17. Mr. Panja finally submits that the cause of action for wrongful detention of the planitiffs money existed since May 1957 and the Award was merely a piece of evidence which supported the plaintiff's case of wrongful withholding.
18. On careful consideration of respective submissions of the parties, it appears to me that the highest that Mr. Panja may be said to have established, is that the plaintiff's claim for damages is outside the scope of arbitration proceedings. Mr. Panja has not been able to convince me by citing any authority or on basic legal principles as to how the plaintiff's claim for damages is otherwise sustainable. It appears to me that, the parties went to arbitration for resolving all their disputes pending at the time, including the dispute as to how much was due from one to the other. The plaintiff's demand for termination of the arrangement for deduction of Rs. 40,000/- per month from its bills on the Southern Railway with effect from the second half of May 1957 was very much a part of the disputes referred to the Arbitrator (Ex. B, page 50). To my mind when parties submitted such disputes to the Arbitrator there existed real differences between the parties which cannot be termed as either sham or frivolous and the parties joined issue on the point as to whether the defendant entitled to deduct and whether any money payable to either party.
19. It is well settled that as a general rule all claims which are the subject-matter of the reference to Arbitration merges in the Award, and after pronouncement of an award, the respective rights and liabilities of the parties in respective of any claim can only be determined in the light of and on the basis of the award. It is also well settled that prior to an award being pronounced or even thereafter, no second action can be commenced on the original claim which was the subject-matter of the reference. Nor can it be disputed that if an award which has been pronounced between the parties has in fact or can in law be deemed to have dealt with the present dispute, any second adjudication would be incompetent. The claim in my view as to whether the plaintiff is entitled to a sum of Rs. 1,70,000/- and whether damages are payable for withholding of money are not new disputes. A claim for damages, admittedly was made by the plaintiff as far back as Nov. 25, 1957 (Ex. B, pages 30-31) prior to the matter being referred to Arbitration. In my view principles of res, judicata or principles of general law are applicable to Arbitration proceedings as well as Awards. It is also well settled that questions of law ran be submitted to Arbitratiom. In the instant case admittedly no claim for damages was made before the Arbitrator. In that view, the plaintiff ought to have raised and agitated its claim for damages in the arbitration proceedings concerned and not having done so, is hit by the principles of constructive res judicata and cannot be allowed to agitate the same claim again in this suit.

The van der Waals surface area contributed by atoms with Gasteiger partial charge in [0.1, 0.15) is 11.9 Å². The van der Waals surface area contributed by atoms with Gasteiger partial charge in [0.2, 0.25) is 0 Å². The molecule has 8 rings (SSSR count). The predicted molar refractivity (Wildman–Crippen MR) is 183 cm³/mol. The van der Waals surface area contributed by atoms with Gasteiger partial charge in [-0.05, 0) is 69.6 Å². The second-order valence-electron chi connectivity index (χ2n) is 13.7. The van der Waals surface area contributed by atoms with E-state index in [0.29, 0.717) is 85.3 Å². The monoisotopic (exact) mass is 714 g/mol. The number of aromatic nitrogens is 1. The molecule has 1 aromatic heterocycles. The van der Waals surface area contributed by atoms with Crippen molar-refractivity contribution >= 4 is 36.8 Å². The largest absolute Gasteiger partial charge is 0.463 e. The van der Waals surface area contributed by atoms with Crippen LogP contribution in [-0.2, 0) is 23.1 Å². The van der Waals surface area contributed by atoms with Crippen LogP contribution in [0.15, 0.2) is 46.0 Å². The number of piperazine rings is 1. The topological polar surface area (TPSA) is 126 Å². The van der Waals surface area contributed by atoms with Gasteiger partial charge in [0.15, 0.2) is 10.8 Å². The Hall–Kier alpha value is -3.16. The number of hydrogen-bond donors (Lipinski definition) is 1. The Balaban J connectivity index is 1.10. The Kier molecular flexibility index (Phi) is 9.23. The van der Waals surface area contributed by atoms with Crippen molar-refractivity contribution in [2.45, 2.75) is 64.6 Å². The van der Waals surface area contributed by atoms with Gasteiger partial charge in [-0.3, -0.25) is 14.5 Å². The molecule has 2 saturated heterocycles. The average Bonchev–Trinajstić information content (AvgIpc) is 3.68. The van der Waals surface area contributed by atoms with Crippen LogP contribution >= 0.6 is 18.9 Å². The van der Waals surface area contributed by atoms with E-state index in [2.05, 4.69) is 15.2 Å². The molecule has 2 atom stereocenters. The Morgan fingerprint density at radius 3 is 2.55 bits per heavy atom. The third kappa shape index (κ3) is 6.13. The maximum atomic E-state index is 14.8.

20. Mr. Panja learned counsel for the plaintiff was also unable to satisfy this Court that the plaintiff's claim for damages is otherwise maintainable, and that there was a breach of the agreement pleaded. The only obligation thereunder was for immediate restoration of supply and for the defendant to continue supply of electricity to the plaintiff's power House pending the decision of the Arbitrator, which it did. Furthermore, it is expressly provided in the agreement that payments made by the plaintiff would be without prejudice to its claims for excess charges and faulty meters installed (Ex. B, page 14).
21. The third obstacle in Mr. Pania's way entitling him to a decree for damages is that the usual claim where money is wrongfully withheld is for a decree for the sum withheld and nothing more. No authority has been cited to show that a claim as in the instant case is maintainable in law, and the English decision cited and the principles of law relied upon are not relevant and do not advance the plaintiff's case to any appreciable extent and in any event is hit by illustration (n) of Section 73 of the Indian Contract Act. For the reasons as stated above, the preliminary issue is answered in the affirmative and in favour of the defendant. The plaintiff having conceded that its claim for Rs. 1,70,000/-withheld is covered by the Award, there is no other issue on which this suit can propped. Accordingly the suit is dismissed with costs.